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Herpes Zoster

 

 

 

Herpes zoster (shingles) on face

Copyright 2006 Martin S. spiller, D.M.D. compliments of Dr. Ed Cataldo

The diagnosis of Shingles

Herpes Zoster (Shingles) is usually diagnosed by the distribution of the rash it causes. In the image above, the rash affects the right side of the face. A frontal view would show that the rash stops exactly in the midline of the chin and does not continue onto the left side of the face. Note also the distribution of the rash over the skin when compared to the diagram below. It corresponds exactly to the distribution of the mandibular branch of the trigeminal nerve.

 Facial dermatimes

This is an important diagnostic feature of herpes zoster. The distribution of the rash always corresponds to the distribution of a single major nerve branch. The distribution of any major sensory nerve on the skin is called a dermatome. In this case, the nerve branch was the mandibular branch of the right trigeminal nerve, and the associated dermatome is marked in yellow on the diagram above. Any other major nerve branch could be effected, including dermatomes on the chest and the back (on one side) when a somatic spinal nerve is infected.

Below is the same image, but with the outline of the rash emphasized for clarity.

Herpes zoster distribution

Copyright 2006 Martin S. spiller, D.M.D. compliments of Dr. Ed Cataldo

 

Dermatomes chartThis is a generic diagram of the dermatomes associated with the nerves of the head and neck, and the spinal nerves. When a person has a herpes zoster infection in a spinal nerve, the distribution of the rash usually involves exactly one half of one of the cervical or thoracic dermatomes, wrapping from the midline of the back, around to the midline on the front of the body. When the infection involves the lumbar or sacral dermatomes, the rash involves only one of the effected limbs. (Note: On the diagram, the three branches of the trigeminal nerve are labeled V1, V2 and V3. The trigeminal nerve is also referred to as the fifth cranial nerve, and the "V" label stands for the Roman numeral five. These labels are used as standard medical terminology when referring to the branches of the trigeminal nerve.)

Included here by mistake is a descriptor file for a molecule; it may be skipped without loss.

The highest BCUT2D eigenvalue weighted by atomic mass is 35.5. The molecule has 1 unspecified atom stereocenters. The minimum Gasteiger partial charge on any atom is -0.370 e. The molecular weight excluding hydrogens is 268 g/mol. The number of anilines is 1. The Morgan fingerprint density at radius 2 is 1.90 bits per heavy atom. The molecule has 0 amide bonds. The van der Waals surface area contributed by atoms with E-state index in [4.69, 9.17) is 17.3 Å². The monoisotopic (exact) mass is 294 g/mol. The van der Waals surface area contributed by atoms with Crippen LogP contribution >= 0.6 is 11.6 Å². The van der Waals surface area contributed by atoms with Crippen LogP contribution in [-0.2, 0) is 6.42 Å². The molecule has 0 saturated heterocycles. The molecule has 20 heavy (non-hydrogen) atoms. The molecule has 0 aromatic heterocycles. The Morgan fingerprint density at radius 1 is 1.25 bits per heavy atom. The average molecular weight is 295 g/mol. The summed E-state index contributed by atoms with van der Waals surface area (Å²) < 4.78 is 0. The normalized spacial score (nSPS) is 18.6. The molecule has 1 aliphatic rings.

Herpes zoster is the same virus that causes chicken pox. After the initial chicken pox infection, usually occurring in childhood, the virus remains in an inactive form inside the nerve branch. It is an opportunistic infection, manifesting later in life when the immune system of the host is compromised. It is found very frequently in AIDS patients due to the HIV induced compromise of the immune system. Prior to AIDS, it was common only in the elderly.

Herpes on face

The image above shows the distribution of the herpes zoster rash from the frontal aspect, this time confined to the distribution of the first and second branches of the trigeminal nerve. Note the sharp delineation between the affected side and the unaffected side in the forehead and nose regions, which corresponds to the distribution of the first branch. The second branch, corresponding to the region below the eye is billaterally (both sides) affected. This image is presented compliments of Dr. Jonathan D. Trobe, MD at the University of Michigan.

 

Herpes Zoster in an AIDS patient

Copyright 2006 Martin S. spiller, D.M.D. compliments of Dr. Ed Cataldo

tThis presentation is Herpes zoster in an AIDS patient. One would be hard pressed to tell it from any other form of herpes infection, all of which present simply as a cluster of itchy, tiny blisters which eventually break and crust over. Note, however, that the redness associated with the rash actually extends around from the hairline to about the midline of the throat indicating that the virus infection is associated with the somatic dermatome C2. This distribution is a clear diagnostic indication that the infection is actually herpes zoster, as opposed o herpes simplex. --- (See also intraoral herpes.)

Is shingles contagious?

Shingles (herpes zoster) is not considered to be contagious. This is because a healthy person who is exposed to a person suffering an active shingles infection will not contract shingles. On the other hand, he or she may become infected with chickenpox if he/she has never been inoculated against it, either by having had chickenpox during childhood, or being inoculated with the vaccine.

Post herpetic pain

After a shingles infection, the affected areas may have prolonged sensitivity and pain, even though all visible signs of the infection have disappeared. This hypersensitivity and deep aching may be controlled with certain anticonvulsant drugs such as Neurontin (gabapentin), Tegretol (carbamazepine) and  Lyrica (pregabalin).

 

 

 

 

 

 

 

 

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